When he returned from military school, Donald repeated these same attacks on his brother in order to impress his father. All this verbal and mental abuse drove Freddy to abuse alcohol. He even briefly considered divorcing Linda. Because of his drinking problem, Freddy was forced to quit flying. Around the same time, his wife became pregnant with their second child, the author, Mary Trump. The extreme stress he was under only drove Freddy to drink further.
Out of desperation, Freddy returned to work for his father at Trump Management, taking on a project demolishing Steeplechase Park, an amusement park on Coney Island, and turning the area into a residential redevelopment. However, the project turned out to be a disaster. Trump Management, after demolishing the original Steeplechase Park, was never able to build housing on the site.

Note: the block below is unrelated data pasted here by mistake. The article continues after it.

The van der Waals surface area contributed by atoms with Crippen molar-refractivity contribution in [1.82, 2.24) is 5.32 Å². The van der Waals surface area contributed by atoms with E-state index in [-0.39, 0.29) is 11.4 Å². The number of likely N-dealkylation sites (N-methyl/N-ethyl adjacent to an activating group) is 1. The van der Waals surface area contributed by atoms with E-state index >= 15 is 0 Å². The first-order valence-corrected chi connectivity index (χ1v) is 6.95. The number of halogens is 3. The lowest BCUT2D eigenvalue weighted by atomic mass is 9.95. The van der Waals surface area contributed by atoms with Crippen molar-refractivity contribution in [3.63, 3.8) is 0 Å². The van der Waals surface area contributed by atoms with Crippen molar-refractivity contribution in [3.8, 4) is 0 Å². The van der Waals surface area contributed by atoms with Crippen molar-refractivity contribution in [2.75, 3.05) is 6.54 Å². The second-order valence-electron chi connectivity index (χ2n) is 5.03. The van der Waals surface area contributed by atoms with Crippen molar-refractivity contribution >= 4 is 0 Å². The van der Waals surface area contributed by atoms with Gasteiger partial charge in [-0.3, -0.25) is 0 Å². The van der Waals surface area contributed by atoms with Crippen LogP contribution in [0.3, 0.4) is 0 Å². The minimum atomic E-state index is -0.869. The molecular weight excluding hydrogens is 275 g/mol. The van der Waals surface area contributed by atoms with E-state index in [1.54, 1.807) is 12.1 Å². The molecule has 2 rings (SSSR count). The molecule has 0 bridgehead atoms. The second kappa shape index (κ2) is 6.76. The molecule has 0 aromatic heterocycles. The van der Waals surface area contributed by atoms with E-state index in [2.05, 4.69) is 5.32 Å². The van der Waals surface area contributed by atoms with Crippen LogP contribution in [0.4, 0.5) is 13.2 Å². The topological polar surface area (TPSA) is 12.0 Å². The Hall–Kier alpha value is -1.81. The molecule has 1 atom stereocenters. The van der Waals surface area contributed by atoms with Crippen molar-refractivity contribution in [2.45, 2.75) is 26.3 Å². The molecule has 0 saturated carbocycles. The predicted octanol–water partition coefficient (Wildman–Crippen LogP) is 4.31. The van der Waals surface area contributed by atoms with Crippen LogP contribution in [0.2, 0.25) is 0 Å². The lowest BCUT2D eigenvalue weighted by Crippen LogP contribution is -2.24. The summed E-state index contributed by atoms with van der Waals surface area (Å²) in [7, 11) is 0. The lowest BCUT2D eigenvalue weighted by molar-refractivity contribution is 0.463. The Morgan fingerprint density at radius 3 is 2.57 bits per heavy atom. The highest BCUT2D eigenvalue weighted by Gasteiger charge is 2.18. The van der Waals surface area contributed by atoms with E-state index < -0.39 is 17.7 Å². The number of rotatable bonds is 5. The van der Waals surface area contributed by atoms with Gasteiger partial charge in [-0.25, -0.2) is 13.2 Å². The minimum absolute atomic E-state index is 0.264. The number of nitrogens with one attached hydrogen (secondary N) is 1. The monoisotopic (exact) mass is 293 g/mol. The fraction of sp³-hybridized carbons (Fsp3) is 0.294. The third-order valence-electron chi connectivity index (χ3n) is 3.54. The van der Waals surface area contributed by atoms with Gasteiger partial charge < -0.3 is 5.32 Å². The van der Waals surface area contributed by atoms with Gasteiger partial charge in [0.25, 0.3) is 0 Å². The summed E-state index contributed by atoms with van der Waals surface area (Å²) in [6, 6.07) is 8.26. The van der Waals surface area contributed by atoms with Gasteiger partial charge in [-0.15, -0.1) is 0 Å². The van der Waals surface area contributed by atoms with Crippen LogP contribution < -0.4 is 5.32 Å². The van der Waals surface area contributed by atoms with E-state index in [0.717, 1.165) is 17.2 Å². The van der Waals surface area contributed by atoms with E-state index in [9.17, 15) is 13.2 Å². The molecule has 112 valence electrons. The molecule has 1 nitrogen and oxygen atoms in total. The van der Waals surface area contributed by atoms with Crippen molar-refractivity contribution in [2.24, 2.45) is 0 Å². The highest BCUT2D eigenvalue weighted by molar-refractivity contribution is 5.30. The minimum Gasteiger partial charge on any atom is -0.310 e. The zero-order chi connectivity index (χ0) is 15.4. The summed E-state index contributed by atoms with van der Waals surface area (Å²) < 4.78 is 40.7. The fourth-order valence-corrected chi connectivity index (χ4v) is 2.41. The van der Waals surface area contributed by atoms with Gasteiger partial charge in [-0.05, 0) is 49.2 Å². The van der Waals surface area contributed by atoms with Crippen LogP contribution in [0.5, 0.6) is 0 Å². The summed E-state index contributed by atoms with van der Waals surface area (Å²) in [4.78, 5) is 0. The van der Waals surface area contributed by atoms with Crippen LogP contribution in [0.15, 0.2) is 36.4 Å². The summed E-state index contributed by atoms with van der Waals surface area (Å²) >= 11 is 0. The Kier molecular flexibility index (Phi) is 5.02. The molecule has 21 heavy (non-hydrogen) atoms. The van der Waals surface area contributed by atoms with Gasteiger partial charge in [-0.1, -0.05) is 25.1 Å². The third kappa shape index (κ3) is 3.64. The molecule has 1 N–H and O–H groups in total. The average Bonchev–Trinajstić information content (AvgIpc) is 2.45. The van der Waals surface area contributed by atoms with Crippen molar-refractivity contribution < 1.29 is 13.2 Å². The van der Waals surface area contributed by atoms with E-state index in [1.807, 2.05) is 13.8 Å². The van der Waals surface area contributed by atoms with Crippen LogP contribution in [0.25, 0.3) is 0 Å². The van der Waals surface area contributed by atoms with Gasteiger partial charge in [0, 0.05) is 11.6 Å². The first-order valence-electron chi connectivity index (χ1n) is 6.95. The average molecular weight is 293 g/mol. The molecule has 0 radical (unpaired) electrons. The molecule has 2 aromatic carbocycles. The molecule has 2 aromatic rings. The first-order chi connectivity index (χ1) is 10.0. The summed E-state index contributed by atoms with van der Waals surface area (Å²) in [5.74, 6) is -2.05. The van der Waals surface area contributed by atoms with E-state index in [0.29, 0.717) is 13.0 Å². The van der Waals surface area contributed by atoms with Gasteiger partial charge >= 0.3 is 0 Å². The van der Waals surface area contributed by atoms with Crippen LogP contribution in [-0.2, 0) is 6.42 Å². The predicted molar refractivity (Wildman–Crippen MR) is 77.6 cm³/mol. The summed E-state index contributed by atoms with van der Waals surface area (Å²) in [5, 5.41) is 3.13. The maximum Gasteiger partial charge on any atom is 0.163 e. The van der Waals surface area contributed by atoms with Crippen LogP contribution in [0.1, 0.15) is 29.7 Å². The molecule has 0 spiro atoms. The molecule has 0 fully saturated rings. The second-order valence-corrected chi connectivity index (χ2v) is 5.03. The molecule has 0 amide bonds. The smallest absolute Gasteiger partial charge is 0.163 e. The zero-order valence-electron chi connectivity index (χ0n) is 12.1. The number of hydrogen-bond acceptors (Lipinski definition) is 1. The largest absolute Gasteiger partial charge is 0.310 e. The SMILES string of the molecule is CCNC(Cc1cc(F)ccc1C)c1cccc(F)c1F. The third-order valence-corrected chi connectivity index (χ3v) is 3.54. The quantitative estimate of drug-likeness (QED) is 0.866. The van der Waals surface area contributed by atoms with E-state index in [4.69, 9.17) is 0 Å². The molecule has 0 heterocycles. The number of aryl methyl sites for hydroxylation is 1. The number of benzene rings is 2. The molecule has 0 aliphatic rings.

Fred Sr. continued to be abusive and disrespectful and to micromanage and belittle Freddy, and his work life was miserable. Rather than accept any responsibility for his role in the project’s failure, he blamed Freddy entirely, and Freddy accepted the blame completely. However, this only drove him to strive even more intensely for his father’s approval and acceptance.
The stress of the Steeplechase project drove Freddy into an even more unhealthy lifestyle. Freddy was also struggling to make ends meet, so he rented out both his plane and his boat to make some extra cash. However, that only led to more fighting amongst his family, and he was eventually forced to sell both. He was smoking and drinking more heavily than ever. At just 29 years old, he caught a bad cold that turned into lobar pneumonia, and he had to be hospitalized at Jamaica Hospital.